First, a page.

Jackpot Rewards Drops Guaranteed $1 Million Weekly Prize; Explanation Fuzzy
Less than seven weeks after it made a big media splash by promising to donate half its profits to children’s charities, Jackpot Rewards, the Newton, MA, customer-rewards and sweepstakes startup backed by Boston investing legend Peter Lynch, has put an end to what was perhaps the most unusual (and most expensive) part of its part of its sales proposition: a weekly $1 million prize drawing with a guaranteed winner.
In an e-mail newsletter circulated to program members last week, the company said that, “In order to create more winners, we’ve decided to make some changes. Beginning April 6, we will continue to hold a $1 Million Jackpot drawing on Sundays; however, there will not be a guaranteed winner each week.”
The change has upset some customers, and seems to represent a reversal of what had been one of the company’s most audacious and distinctive marketing promises. “When you look at most sweepstakes that have a large prize, it’s either illusory in which no one wins, or like Publishers Clearinghouse they take six months telling you that they’re going to give away a million dollars,” Jackpot Rewards CEO Jim Miller told Xconomy in February, when we covered the company’s launch. “Our philosophy is rather than telling you what we’re going to do, let’s just go out and start doing it. Ten days after we launch we’ll be giving away our first million-dollar jackpot and then each week thereafter.”
The company did give away five $1 million prizes before shifting this week to a random drawing system with no guaranteed winner. It was not immediately clear how this change in the company’s procedures would “create more winners,” in the newsletter’s words, rather than the same number or fewer. Jackpot Rewards executives did not respond to Xconomy’s requests for comment in time for this article.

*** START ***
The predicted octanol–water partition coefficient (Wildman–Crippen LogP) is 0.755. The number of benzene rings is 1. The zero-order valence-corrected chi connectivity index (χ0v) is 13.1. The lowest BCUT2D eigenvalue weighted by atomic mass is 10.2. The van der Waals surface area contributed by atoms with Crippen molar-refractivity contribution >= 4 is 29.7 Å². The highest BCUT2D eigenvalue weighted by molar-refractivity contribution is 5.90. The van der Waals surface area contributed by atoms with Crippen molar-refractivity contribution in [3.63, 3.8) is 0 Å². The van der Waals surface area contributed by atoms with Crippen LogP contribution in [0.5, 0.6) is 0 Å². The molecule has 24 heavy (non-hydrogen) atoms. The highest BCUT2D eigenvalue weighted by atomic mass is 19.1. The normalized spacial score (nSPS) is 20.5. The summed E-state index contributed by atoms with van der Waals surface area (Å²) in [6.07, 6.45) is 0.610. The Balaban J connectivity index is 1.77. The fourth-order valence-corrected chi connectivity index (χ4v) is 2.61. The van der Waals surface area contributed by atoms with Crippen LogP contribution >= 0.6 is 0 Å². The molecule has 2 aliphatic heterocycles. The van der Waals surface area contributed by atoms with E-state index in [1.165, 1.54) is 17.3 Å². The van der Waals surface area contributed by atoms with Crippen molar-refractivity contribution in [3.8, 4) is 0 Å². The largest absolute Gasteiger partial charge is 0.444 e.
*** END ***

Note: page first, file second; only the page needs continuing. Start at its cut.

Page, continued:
Jackpot Rewards charges $3 per week for membership in its customer rewards program, which offers cash-back rewards of varying percentages when members shop at a selection of several hundred online retailers. The sweepstakes portion of the company’s program is designed as an incentive for consumers to join the shopping-rewards program—and to recruit others into the Jackpot fold (if friends join, members get more entries in the sweepstakes).
As the sweepstakes program was originally presented, the company promised to select at least one million-dollar winner each Sunday from a pool of members who qualified by matching the numbers on at least two out of five white balls or one white ball and one red ball in thrice-weekly, Lotto-style drawings for a progressive $100 to $150 million mega-jackpot. The odds that a member with matching numbers could win the million dollars were therefore determined by the number of other qualifying entries—and according to the company, only 464 people qualified for the first $1 million drawing on March 2, while 1,300 qualified for the March 9 drawing, and 1,726 qualified for the March 16 drawing.
Under the new rules for the weekly sweepstakes, published on the company’s website, the chances of winning the weekly $1 million prize are much smaller than that. In fact, it’s possible, perhaps even likely, for the new process to produce no big winner at all. Under the new rules, members who qualify for the million-dollar sweepstakes through the thrice-weekly drawings are now assigned a unique number between 0 and 249,999. The company then selects a random number in that range, and if there is an entry matching that number, that member wins. (The $1 million prize is payable as a lump sum of $420,000 up front, or in 41 equal payments of about $24,390 over 40 years, according to the rules). If there’s no matching entry, the company picks one of the qualifying entries at random for a $1,000 prize.